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The UR-100N, also known as RS-18A is an intercontinental ballistic missile in service with Soviet and Russian Strategic Missile Troops. The missile was given the NATO reporting name SS-19 Stiletto and carries the industry designation 15A30.

UR-100N
SS-19 Stiletto
SS-19 missiles.jpg
Type ICBM
Service history
In service 1975–present
Used by Russian Strategic Missile Troops
Production history
Designer NPO Mashinostroyeniya
Manufacturer Khrunichev Machine-Building Plant
Specifications
Weight 105.6 tonnes
Length 27 metres
Diameter 2.5 m
Warhead up to 6, Avangard (hypersonic glide vehicle) on Mod 3 UR-100NUTTKh[1]
Blast yield 400 kt (Mod 3),[2] 5 Mt (Mod 2)

Engine

two-stage liquid fuel

  1. First stage powered by three RD-0233 and one RD-0234[3][4]
  2. Second stage powered by a RD-0235 main engine one RD-0236 vernier engine[3][4]
  3. MIRV Service block use the RD-0237 as steering engine[5]
Operational
range
10,000 km
Guidance
system
inertial

Contents

DevelopmentEdit

Development of the UR-100N began at OKB-52 in 1970 and flight tests were carried out from 1973 through 1975. In 1976, the improved UR-100NUTTKh (SS-19 Mod 3) version entered development with flight tests in the later half of the decade. The rocket's control system was developed at NPO "Electropribor"[6] (Kharkiv, Ukraine).

DescriptionEdit

The UR-100N is a fourth-generation silo-launched liquid-propellant ICBM similar to the UR-100 but with much increased dimensions, weights, performance, and payload. The missile was not designed to use existing UR-100 silos, and therefore had new silos constructed for it.

The missile has a preparation time to start of 25 minutes, a storage period of 22 years, and 6 MIRVs.[7]

Operational historyEdit

The UR-100N reached initial operating capability in 1974, and by 1978 an inventory of 190 launchers were reached. In 1979, the UR-100UTTKh became operational and by 1983 had replaced many older missiles and reached maximum inventory of 360 launchers. This had fallen to 300 by 1991, and with the dissolution of the Soviet Union, many in Ukraine became property of that nation. 170 remained in Russia, although treaty obligations required the rearming of the missiles with single warheads. Russia retains 30 UR-100UTTKhs in its inventory[8] with the potential to retain as many as fifty by the end of the decade. Recent political developments have led to rearm the missiles with hypersonic Maneuverable reentry vehicle warheads.[9]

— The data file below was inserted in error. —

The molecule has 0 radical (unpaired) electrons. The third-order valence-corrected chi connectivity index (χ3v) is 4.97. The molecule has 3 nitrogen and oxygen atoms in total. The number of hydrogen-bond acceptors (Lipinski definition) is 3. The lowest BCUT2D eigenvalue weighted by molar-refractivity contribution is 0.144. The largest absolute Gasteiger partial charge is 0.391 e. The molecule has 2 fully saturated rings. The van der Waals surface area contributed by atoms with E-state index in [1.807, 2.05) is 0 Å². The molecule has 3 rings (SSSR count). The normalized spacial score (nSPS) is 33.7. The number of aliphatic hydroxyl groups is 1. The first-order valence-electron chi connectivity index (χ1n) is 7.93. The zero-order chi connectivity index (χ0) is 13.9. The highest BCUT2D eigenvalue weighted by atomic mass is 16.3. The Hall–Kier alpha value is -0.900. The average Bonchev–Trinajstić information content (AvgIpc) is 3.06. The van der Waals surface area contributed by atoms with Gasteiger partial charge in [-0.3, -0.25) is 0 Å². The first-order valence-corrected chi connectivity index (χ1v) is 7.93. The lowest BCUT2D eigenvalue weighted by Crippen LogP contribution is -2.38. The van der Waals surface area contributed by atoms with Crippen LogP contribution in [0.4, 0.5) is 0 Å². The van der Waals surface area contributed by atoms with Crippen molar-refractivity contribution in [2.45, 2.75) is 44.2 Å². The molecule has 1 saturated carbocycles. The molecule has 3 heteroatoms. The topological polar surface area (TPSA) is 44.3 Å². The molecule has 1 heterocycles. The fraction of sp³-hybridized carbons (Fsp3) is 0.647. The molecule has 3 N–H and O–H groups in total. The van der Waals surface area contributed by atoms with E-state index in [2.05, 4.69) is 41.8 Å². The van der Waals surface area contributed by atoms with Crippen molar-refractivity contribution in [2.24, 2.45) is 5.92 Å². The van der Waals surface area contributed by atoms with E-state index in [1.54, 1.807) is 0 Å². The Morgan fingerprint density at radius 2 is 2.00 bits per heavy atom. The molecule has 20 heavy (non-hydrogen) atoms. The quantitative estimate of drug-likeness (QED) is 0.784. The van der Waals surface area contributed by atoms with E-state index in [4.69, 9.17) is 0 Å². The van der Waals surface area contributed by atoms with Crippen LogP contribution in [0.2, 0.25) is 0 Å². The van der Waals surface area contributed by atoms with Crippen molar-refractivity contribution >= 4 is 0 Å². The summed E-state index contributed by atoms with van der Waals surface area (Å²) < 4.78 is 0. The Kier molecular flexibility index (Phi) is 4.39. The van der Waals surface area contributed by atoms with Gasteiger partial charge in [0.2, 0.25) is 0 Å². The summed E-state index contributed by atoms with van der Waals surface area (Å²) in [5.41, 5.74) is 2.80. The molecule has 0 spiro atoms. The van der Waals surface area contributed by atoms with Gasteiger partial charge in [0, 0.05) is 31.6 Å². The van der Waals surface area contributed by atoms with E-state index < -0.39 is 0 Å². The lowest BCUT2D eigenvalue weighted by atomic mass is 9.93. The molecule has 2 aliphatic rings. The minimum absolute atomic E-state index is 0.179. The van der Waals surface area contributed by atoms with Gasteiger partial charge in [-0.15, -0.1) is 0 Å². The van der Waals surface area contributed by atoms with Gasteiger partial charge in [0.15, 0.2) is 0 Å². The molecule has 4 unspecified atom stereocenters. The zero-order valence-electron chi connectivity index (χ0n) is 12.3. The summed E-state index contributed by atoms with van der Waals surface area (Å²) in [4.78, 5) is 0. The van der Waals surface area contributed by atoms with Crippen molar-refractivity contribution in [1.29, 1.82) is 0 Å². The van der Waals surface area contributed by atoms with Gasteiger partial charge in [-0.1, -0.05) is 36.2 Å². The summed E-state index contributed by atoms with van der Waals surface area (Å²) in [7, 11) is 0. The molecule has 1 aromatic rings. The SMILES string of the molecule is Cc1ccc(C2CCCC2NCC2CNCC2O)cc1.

The units previously held by Ukraine have been returned to Russia or decommissioned.

As of 2013, the Russian Strategic Rocket Forces had an estimated 35 SS-19s in service.[10]

US Air Force National Air and Space Intelligence Center estimates that as of June 2017 about 50 Mod 3 launchers were operationally deployed.[11]

The UR-100N forms the basis of the Rokot space launch system, which was used in several successful launches in the 1990s and early 2000s (decade), and one failed launch of the ESA CryoSat satellite in 2005. After the failure, Rockot launches were suspended. Once the cause was unambiguously identified and corrective measures implemented, Rockot returned to active service on 28 July 2006, with the successful launch of an earth observation satellite for South Korea.

START-1 TreatyEdit

The START I treaty was signed by the Soviet Union in 1991. The treaty required the Soviet Union to begin the process of dismantling nuclear warheads and the launchers used for SS-19 missiles.[12] The Soviet Union had 300 100NUTTH missiles stationed in both Russia and Ukraine. 130 deployed in Ukraine and the rest scattered around Russia.[13] After the fall of the USSR, Ukraine claimed ownership of all the missiles locating in its territory. Ukraine then began dismantling launchers for the SS-19 missiles in compliance with the START 1 treaty. Nuclear warheads that were deployed in Ukraine were also dismantled following terms of the treaty.[14]

OperatorsEdit

  Russia

Former operatorsEdit

  Soviet Union
  Ukraine

See alsoEdit

ReferencesEdit

  1. ^ http://nationalinterest.org/blog/the-buzz/we-now-know-how-russias-new-avangard-hypersonic-boost-glide-25003
  2. ^ http://bos.sagepub.com/content/early/2015/04/13/0096340215581363.full.pdf+html
  3. ^ a b "RD-0233, RD-0234, RD-0235, RD-0236, RD-0237. Intercontinental ballistic missiles RS-18". KBKhA. Retrieved 2015-06-19. 
  4. ^ a b Zak, Anatoly. "UR-100N Family". RussianSpaceWeb.com. Retrieved 2015-06-19. 
  5. ^ "RD-0237". Encyclopedia Astronautica. Archived from the original on 24 August 2015. Retrieved 19 June 2015. 
  6. ^ Krivonosov, Khartron: Computers for rocket guidance systems
  7. ^ "Archived copy". Archived from the original on 31 March 2013. Retrieved 14 September 2015. 
  8. ^ Sergei Kherkherov in Military Parade #2, 2010, page 22.
  9. ^ http://armyrecognition.com/march_2018_global_defense_security_army_news_industry/russia_launched_serial_production_of_avangard_hypersonic_missile.html
  10. ^ http://bos.sagepub.com/content/69/3/71.full
  11. ^ http://www.nasic.af.mil/LinkClick.aspx?fileticket=F2VLcKSmCTE%3d&portalid=19
  12. ^ Goodby,, James (1998). Europe undivided: the new logic of peace in U.S.-Russian relations. Washington D.C.: United States Institute of Peace Press. p. 81. 
  13. ^ Pike, John. "UR-100N / SS-19 STILLETO". www.globalsecurity.org. Retrieved 2017-04-27. 
  14. ^ Podvig, Pavel (2004). Russian Strategic Nuclear Forces. MIT. p. 223. 
  15. ^ russianforces (January 2017). "Strategic Rocket Forces". russianforces.org. 

External linksEdit